To investigate why non-intervention outperformed clinician policy, we attempted to reproduce the results of Komorowski et al. We utilized data from 5,366 septic patients from the MIMIC III dataset in which every patient received both vasopressors and fluids. We chose this cohort to ensure that the patients evaluated by the AI Clinician required clinical intervention. Data was binned into one-hour intervals, whereas data in Komorowski et al.’s paper were binned into four-hour intervals. We use one-hour intervals to better approximate the dose-to-response time for fluid resuscitation and vasopressor intervention. We normalized and discretized clinician actions into the same 25 actions and similarly followed the methods described in the paper. Below is a summary of clinician actions across the cohort:
In terms of expected value, the 95-percentile of AI Clinician policy performs much better than the actual clinicians, but what does this AI Clinician’s policy look like? Below we show the AI Clinician (labeled “RL Agent”) and an actual clinician’s dosing suggestions for a given patient throughout their clinical course plotted alongside the patient’s Mean Arterial Pressure (MAP).
Despite having high expected return values, the AI Clinician fails to learn the relationship between MAP and the need for vasopressors and IV fluids (see hours 20 through ~35). Notice that for a significant portion of time the patient’s MAP is below the recommended target of 65 mm Hg, and the AI Clinician does not recommend any treatment.
So, why does the AI Clinician yield such high expected return, yet misses several hours of critical hypotensive episodes? In our recreation of their work, we believe to have found the answer: Both the representation of the system (patient state-space and clinician actions) and how the policies are evaluated (the particular method of counterfactual reasoning) skew the expected returns of the AI Clinician.
Importance Sampling Introduces Bias in Evaluating the AI policy in Patients with Poor Outcomes
Komorowski et al. measure the expected value of the AI Clinician’s policy using importance sampling. In very simple terms this means that certain input parameters in a simulation have more significance than others (read more here). In the context of the AI Clinician’s training, actions that closely matched a clinician’s and resulted in good outcomes were given the highest weight in training. This seems like a reasonable approach; however, it has the effect of discounting patterns learned from medically complex patients who deteriorated despite the clinical teams best attempt to save the patient (remember 90-day survival is a very challenging goal to meet for some very sick ICU patients). This approach also has the perverse effect of disproportionately rewarding simple decisions, like taking no action on a stable patient.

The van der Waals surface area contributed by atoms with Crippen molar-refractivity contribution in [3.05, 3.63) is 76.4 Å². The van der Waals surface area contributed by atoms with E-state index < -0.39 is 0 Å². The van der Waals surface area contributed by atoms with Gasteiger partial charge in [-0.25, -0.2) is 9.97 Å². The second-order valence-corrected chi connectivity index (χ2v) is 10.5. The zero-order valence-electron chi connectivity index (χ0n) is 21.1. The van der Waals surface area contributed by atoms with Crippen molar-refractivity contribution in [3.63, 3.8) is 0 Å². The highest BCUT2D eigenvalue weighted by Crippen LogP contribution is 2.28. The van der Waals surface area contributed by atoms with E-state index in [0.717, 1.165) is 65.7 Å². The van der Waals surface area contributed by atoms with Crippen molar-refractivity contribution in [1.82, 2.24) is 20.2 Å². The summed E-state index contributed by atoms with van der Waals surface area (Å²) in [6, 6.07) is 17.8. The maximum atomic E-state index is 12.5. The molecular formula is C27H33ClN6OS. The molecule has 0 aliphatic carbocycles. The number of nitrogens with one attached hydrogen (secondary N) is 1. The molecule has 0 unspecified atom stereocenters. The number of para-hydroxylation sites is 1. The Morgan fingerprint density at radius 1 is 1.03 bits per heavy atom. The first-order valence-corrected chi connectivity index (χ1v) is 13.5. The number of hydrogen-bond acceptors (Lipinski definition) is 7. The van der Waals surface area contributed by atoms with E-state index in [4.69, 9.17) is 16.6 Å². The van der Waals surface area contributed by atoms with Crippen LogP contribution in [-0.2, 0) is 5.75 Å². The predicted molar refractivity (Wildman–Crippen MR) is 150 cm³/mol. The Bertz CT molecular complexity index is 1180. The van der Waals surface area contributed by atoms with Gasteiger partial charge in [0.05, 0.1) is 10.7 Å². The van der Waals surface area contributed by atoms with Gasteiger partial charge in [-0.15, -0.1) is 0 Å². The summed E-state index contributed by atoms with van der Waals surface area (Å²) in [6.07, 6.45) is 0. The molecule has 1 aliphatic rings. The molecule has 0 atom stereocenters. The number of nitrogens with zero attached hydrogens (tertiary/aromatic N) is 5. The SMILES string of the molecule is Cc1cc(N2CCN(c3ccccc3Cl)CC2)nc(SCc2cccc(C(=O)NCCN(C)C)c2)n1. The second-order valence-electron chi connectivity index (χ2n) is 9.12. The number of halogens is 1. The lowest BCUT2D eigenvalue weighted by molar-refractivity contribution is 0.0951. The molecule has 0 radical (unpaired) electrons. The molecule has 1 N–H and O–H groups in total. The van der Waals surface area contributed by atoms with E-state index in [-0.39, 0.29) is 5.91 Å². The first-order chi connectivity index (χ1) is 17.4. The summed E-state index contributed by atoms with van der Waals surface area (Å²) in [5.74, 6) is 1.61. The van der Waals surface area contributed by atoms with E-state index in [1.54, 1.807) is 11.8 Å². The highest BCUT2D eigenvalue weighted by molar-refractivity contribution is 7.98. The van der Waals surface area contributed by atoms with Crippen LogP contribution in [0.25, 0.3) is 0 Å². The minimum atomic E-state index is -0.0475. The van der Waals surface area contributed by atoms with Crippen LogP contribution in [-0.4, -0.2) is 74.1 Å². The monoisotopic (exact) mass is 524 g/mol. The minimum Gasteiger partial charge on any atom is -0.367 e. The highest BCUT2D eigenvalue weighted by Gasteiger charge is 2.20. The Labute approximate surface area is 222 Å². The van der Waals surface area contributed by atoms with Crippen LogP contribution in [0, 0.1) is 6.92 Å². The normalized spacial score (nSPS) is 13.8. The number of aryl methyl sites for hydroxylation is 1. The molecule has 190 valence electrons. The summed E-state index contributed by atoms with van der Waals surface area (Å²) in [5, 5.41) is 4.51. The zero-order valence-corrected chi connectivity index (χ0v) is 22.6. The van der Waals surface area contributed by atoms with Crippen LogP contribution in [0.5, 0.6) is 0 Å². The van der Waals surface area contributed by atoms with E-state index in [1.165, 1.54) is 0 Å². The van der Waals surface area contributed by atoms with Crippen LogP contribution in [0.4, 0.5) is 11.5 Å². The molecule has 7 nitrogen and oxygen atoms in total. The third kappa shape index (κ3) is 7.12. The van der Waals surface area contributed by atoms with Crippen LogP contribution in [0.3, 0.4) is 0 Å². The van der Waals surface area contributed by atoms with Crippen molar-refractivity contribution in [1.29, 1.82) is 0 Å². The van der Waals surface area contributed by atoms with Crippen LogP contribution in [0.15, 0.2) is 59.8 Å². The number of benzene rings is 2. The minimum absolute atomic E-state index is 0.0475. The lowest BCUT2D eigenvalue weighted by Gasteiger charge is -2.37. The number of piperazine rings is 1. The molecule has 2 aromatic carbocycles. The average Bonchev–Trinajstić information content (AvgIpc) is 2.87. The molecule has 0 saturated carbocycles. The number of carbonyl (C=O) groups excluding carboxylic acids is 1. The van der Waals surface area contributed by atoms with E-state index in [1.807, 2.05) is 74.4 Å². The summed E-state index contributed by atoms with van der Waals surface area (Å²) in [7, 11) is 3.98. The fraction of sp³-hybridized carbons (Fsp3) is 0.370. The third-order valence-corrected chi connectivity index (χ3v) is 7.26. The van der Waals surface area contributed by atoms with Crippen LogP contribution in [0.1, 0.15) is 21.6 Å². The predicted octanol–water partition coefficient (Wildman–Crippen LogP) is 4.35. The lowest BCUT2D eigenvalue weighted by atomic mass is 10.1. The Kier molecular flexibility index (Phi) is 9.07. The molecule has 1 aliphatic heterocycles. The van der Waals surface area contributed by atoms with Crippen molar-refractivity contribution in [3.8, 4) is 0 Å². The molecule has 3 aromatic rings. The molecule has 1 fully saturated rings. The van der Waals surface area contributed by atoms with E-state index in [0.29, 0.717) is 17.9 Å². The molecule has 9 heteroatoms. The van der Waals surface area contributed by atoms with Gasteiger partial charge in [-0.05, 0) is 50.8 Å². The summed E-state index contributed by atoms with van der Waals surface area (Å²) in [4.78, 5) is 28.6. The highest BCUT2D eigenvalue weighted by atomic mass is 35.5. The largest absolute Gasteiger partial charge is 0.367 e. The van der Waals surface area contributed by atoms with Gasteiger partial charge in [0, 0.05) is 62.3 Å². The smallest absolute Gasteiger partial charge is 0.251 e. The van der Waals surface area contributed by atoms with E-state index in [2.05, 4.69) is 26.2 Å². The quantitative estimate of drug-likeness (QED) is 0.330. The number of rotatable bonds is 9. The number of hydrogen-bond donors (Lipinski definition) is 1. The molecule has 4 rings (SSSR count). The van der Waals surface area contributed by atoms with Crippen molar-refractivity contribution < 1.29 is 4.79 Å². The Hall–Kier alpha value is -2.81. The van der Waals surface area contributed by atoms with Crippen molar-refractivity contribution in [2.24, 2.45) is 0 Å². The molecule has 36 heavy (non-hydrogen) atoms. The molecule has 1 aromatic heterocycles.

The AI Clinician is built from retrospective data and was never able to directly interact with a real patient environment to determine its effectiveness. Traditionally, Reinforcement Learning works by allowing the agent (in our case, the AI Clinician) to act on the environment and learn optimal strategies via trial-and-error, an approach that would be patently unethical if applied prospectively to real patients. To train the AI Agent Komorowski et al. created a “simulated ICU” (i.e. the in silico environment, see Summary). The AI Clinician is then graded on its performance in this oversimplified in silico ICU environment.
Importance sampling, as used by Komorowski et al., represents a middle ground between the above concepts, the grading the AI Clinician performance in their created in silico ICU and its prospective performance in a real ICU. Trajectories are navigated using the real clinician’s policy, and the most weight is given to the cases in which the AI Clinician’s decisions most closely approximated the real clinician’s decisions. In the final policy evaluation, almost no value (positive or negative) is given to trajectories for which the AI Clinician tries something significantly different than the real clinician, regardless of if it would have harmed or improved a patient’s outcome. Unfortunately, some patients have poor outcomes and die despite optimal medical management by human clinicians, and these events are taken into account when evaluating the clinician’s policy and are ignored when evaluating the AI policy; since the AI agent can learn to avoid dosing patients who are very sick, or the AI agent can learn to “game the system” by just acting differently than the clinician in tough cases.